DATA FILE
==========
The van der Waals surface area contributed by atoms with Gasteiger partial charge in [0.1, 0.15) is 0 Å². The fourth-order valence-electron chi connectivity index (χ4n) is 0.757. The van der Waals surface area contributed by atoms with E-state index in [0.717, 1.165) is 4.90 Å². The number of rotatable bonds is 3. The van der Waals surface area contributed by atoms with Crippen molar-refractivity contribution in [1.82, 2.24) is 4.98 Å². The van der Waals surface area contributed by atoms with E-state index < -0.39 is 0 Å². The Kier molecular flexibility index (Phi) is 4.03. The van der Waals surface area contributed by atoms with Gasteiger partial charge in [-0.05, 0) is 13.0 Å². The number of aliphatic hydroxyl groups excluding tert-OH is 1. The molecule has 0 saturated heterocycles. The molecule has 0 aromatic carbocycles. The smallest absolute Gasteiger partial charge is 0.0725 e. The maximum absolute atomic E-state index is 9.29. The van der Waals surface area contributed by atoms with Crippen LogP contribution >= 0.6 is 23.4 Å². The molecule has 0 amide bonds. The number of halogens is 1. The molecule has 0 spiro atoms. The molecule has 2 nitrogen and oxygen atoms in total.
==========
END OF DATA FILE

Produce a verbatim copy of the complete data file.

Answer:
The van der Waals surface area contributed by atoms with Gasteiger partial charge in [0.1, 0.15) is 0 Å². The fourth-order valence-electron chi connectivity index (χ4n) is 0.757. The van der Waals surface area contributed by atoms with E-state index in [0.717, 1.165) is 4.90 Å². The number of rotatable bonds is 3. The van der Waals surface area contributed by atoms with Crippen molar-refractivity contribution in [1.82, 2.24) is 4.98 Å². The van der Waals surface area contributed by atoms with E-state index < -0.39 is 0 Å². The Kier molecular flexibility index (Phi) is 4.03. The van der Waals surface area contributed by atoms with Gasteiger partial charge in [-0.05, 0) is 13.0 Å². The number of aliphatic hydroxyl groups excluding tert-OH is 1. The molecule has 0 saturated heterocycles. The molecule has 0 aromatic carbocycles. The smallest absolute Gasteiger partial charge is 0.0725 e. The maximum absolute atomic E-state index is 9.29. The van der Waals surface area contributed by atoms with Crippen LogP contribution >= 0.6 is 23.4 Å². The molecule has 0 amide bonds. The number of halogens is 1. The molecule has 0 spiro atoms. The molecule has 2 nitrogen and oxygen atoms in total.